Thursday, April 21, 2011

Yet Another Poll Shows Majority Support for Gay Marriage - So Why Are Christianists Still Getting Special Rights?

Numbers guru Nate Silver has a piece in the Washington Post (source of the chart) that looks at not only the latest CNN poll that shows that anti-marriage are now in the minority, but also the clear trend line that shows that religious based bigotry against gays is losing adherents. Yet spineless elected officials and government bureaucrats - e.g., the as*holes on the board of the Virginia Department of Social Services - continue to enshrine anti-gay religious beliefs and bigotry in the public laws and regulations. Can't anyone else see that we are implementing a Christianist version of Sharia law in this country in far too many states and in laws such as DOMA? It makes me sick. And yes, it makes me despise Christianists who apparently can only feel good about themselves while denigrating and dehumanizing others. Personally, I view them as a foul cancer on society and an affront to the principles on which this nation was actually founded no matter how much liars like David Barton try to rewrite history. Here are highlights from Nate's piece:
A poll from CNN this week is the latest to show a majority of Americans in favor of same-sex marriage, with 51 percent saying that marriages between gay and lesbian couples “should be recognized by the law as valid” and 47 percent opposed. This is the fourth credible poll in the past eight months to show an outright majority of Americans in favor of gay marriage.
As we noted last August, support for gay marriage seems to have been increasing at an accelerated pace over the past couple of years. [Above] is an update to the graph from last year’s article, which charts the trend from all available public polls on same-sex marriage going back to 1988.
[O]pponents of gay marriage almost certainly no longer constitute a majority; just one of the last nine polls has shown opposition to gay marriage above 50 percent.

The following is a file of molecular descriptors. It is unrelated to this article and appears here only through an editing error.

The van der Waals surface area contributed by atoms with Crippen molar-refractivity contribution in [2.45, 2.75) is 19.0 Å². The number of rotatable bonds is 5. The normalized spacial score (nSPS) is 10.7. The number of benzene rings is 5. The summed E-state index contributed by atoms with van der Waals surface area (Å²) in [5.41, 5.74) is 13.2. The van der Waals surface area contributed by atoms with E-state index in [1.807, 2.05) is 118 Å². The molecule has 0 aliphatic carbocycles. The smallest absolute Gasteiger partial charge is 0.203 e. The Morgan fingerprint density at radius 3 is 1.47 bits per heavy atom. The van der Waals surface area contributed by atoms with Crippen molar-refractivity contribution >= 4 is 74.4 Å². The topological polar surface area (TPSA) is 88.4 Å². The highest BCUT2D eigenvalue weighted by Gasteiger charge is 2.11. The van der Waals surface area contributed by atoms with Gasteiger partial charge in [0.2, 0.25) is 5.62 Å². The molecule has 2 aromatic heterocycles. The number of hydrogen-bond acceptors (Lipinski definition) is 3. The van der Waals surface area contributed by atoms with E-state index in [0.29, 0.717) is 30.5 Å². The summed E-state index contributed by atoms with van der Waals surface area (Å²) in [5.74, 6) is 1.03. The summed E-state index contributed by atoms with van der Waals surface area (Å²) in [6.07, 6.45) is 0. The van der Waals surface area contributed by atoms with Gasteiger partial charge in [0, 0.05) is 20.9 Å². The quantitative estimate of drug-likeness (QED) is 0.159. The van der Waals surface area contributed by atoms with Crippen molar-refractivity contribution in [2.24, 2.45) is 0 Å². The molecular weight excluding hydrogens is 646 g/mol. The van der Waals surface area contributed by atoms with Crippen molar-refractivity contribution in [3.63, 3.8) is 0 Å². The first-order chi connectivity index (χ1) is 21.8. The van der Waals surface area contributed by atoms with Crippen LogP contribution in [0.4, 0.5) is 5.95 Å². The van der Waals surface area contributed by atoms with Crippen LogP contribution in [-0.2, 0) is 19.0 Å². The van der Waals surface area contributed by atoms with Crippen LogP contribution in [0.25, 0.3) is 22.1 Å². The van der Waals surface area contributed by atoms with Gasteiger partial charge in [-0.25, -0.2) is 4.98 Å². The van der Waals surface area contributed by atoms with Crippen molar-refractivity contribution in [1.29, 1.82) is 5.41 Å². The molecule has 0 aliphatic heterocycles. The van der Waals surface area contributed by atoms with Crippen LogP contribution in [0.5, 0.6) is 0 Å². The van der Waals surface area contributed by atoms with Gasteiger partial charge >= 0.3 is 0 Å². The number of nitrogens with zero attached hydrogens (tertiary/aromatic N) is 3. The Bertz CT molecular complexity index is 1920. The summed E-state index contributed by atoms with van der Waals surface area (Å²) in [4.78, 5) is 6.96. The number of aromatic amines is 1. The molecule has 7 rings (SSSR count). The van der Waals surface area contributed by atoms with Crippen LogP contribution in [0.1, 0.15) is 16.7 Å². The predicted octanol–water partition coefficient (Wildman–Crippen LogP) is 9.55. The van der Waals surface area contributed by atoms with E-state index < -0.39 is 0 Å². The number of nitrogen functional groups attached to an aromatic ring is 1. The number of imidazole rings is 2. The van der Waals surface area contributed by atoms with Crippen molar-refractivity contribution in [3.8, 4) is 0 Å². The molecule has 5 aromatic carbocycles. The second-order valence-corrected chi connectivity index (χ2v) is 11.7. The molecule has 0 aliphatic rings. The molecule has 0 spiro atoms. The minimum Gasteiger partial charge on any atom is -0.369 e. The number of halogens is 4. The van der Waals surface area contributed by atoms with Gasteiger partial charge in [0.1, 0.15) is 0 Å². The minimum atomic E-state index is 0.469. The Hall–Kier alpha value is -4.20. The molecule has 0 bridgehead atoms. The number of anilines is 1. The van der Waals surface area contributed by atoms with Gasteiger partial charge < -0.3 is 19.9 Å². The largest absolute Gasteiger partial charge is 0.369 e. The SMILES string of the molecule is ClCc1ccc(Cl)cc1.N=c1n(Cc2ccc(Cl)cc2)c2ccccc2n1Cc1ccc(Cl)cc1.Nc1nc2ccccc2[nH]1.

Gay marriage advocates still face some challenges, however
. . . . . [T]he people who turn out to vote are considerably older than the population as a whole, so gay marriage will not perform quite as well at the ballot booth as in surveys of the general population. In addition, whenever a position is gaining ground, its newly won support is often tentative and can be peeled away by an effective counter-campaign.
But Republican candidates, who have placed less emphasis on gay marriage in recent years, probably cannot expect their opposition to it to be a net electoral positive for them except in select circumstances. If support for gay marriage were to continue accelerating as fast as it has in the past two years, supporters would outnumber opponents roughly 56-40 in the general population by November 2012.
But this does put Republicans in a tricky position. Their traditional position on gay marriage is becoming less popular. But to the extent they disengage from the issue, they may lose even more ground. One way to read the trends of the past few years is that we have passed an inflection point wherein it is no longer politically advantageous for candidates to oppose same-sex marriage, which in turn softens opposition to it among the general public, creating a sort of feedback loop and accelerating the trend.

1 comment:

Carla Schmidt Holloway said...

Hey that's okay, that just means the Christianists will have to change their rhetoric from patriotic claims of majority to religious claims of martyr-like minority, the lone voice in the wilderness and whatnot.